* Posts by phuzz

5942 posts • joined 23 Feb 2010

Born slippy: NASA Mars rover Perseverance to persevere on Earth a little longer as launch date pushed back again

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Re: Like it or not

The Falcon Heavy can get enough mass on a Mars trajectory*, but back when they were planning the Mars 2020 mission the FH hadn't flown. Swapping launch vehicles halfway through the planning phase isn't something NASA do very often.

Also, I suspect they were always going to stick with the same rocket they used for Curiosity. That said, I'd be pretty sure that any Mars missions in planning right now, will be looking at the FH as an option.

* SpaceX claim about 16,800kg for a full expendable launch, and the rover+landing system+cruise stage is less than 4,000kg

Linux Mint 20 isn't exactly bursting with freshness but, hey, there's kernel 5.4 and it's a long-term support release

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Re: Upgrading can be painful?

Since Vista upgrading Windows has become more viable, I'd probably put it on par with doing a major upgrade like a service pack (or whatever they're calling these twice yearly updates we get now). ie, very much luck of the draw.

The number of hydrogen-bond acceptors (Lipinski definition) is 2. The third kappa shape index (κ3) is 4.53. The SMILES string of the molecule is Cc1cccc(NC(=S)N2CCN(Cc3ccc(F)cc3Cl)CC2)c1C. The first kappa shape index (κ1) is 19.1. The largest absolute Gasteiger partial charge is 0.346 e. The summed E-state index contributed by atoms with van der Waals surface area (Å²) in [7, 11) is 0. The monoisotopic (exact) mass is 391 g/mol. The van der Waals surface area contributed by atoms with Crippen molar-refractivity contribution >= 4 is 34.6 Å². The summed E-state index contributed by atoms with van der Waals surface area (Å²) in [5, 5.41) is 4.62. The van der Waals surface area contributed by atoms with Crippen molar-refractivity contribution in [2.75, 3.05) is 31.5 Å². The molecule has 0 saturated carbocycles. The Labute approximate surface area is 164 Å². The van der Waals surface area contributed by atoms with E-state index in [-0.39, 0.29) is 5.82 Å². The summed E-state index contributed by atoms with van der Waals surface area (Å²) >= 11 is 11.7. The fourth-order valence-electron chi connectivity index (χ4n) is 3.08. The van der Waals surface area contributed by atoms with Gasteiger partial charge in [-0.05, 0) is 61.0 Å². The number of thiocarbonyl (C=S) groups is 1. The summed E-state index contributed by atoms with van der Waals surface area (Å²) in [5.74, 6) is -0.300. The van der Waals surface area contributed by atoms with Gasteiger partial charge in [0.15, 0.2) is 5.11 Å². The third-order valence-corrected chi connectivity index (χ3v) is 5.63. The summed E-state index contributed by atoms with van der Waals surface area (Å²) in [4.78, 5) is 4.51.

I've never had any problems with it, but I'd put that down to lucky hardware choices.

Two out of three parachutes... is just as planned for Boeing's Starliner this time around

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Re: Technically

I'm assuming that it can land on land, although it would probably rely a lot on crush structures (crumple zones), if only in an emergency. Similarly, both Soyuz and Starliner are capable of a water landing, although it's non optimal. (So far, only Soyuz 23 has had to do a water landing because it landed in a lake).

I'd also assume that they've tested land landings, even if that just meant dropping one from a crane, but I can't find anything after a few minutes of searching.

You wait ages for a mid-air collision spoofing attack and along come two at once: More boffins take a crack at hoodwinking TCAS

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Or, with the same drone, but without the transponder, you could just crash the drone into the aircraft.